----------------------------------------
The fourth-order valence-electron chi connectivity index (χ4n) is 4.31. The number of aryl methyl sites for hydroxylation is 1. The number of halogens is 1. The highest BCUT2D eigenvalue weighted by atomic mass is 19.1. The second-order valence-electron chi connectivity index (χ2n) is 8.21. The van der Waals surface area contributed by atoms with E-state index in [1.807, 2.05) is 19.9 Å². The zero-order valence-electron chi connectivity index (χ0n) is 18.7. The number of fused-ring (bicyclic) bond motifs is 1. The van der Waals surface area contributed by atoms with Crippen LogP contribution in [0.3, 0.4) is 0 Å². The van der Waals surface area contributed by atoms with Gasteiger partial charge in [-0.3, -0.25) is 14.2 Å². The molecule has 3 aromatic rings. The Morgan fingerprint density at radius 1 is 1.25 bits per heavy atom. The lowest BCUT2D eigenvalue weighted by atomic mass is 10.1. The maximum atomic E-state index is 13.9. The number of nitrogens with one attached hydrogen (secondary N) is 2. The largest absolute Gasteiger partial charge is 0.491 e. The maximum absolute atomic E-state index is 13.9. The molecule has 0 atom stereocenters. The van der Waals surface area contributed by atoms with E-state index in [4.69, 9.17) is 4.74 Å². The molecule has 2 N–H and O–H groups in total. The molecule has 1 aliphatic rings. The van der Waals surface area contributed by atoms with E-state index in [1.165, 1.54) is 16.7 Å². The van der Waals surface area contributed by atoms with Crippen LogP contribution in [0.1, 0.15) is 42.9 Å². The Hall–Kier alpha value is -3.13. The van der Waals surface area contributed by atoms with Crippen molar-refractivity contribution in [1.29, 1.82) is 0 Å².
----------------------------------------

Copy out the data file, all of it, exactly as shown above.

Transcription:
The fourth-order valence-electron chi connectivity index (χ4n) is 4.31. The number of aryl methyl sites for hydroxylation is 1. The number of halogens is 1. The highest BCUT2D eigenvalue weighted by atomic mass is 19.1. The second-order valence-electron chi connectivity index (χ2n) is 8.21. The van der Waals surface area contributed by atoms with E-state index in [1.807, 2.05) is 19.9 Å². The zero-order valence-electron chi connectivity index (χ0n) is 18.7. The number of fused-ring (bicyclic) bond motifs is 1. The van der Waals surface area contributed by atoms with Crippen LogP contribution in [0.3, 0.4) is 0 Å². The van der Waals surface area contributed by atoms with Gasteiger partial charge in [-0.3, -0.25) is 14.2 Å². The molecule has 3 aromatic rings. The Morgan fingerprint density at radius 1 is 1.25 bits per heavy atom. The lowest BCUT2D eigenvalue weighted by atomic mass is 10.1. The maximum atomic E-state index is 13.9. The number of nitrogens with one attached hydrogen (secondary N) is 2. The largest absolute Gasteiger partial charge is 0.491 e. The maximum absolute atomic E-state index is 13.9. The molecule has 0 atom stereocenters. The van der Waals surface area contributed by atoms with E-state index in [4.69, 9.17) is 4.74 Å². The molecule has 2 N–H and O–H groups in total. The molecule has 1 aliphatic rings. The van der Waals surface area contributed by atoms with E-state index in [1.165, 1.54) is 16.7 Å². The van der Waals surface area contributed by atoms with Crippen LogP contribution in [0.1, 0.15) is 42.9 Å². The Hall–Kier alpha value is -3.13. The van der Waals surface area contributed by atoms with Crippen molar-refractivity contribution in [1.29, 1.82) is 0 Å².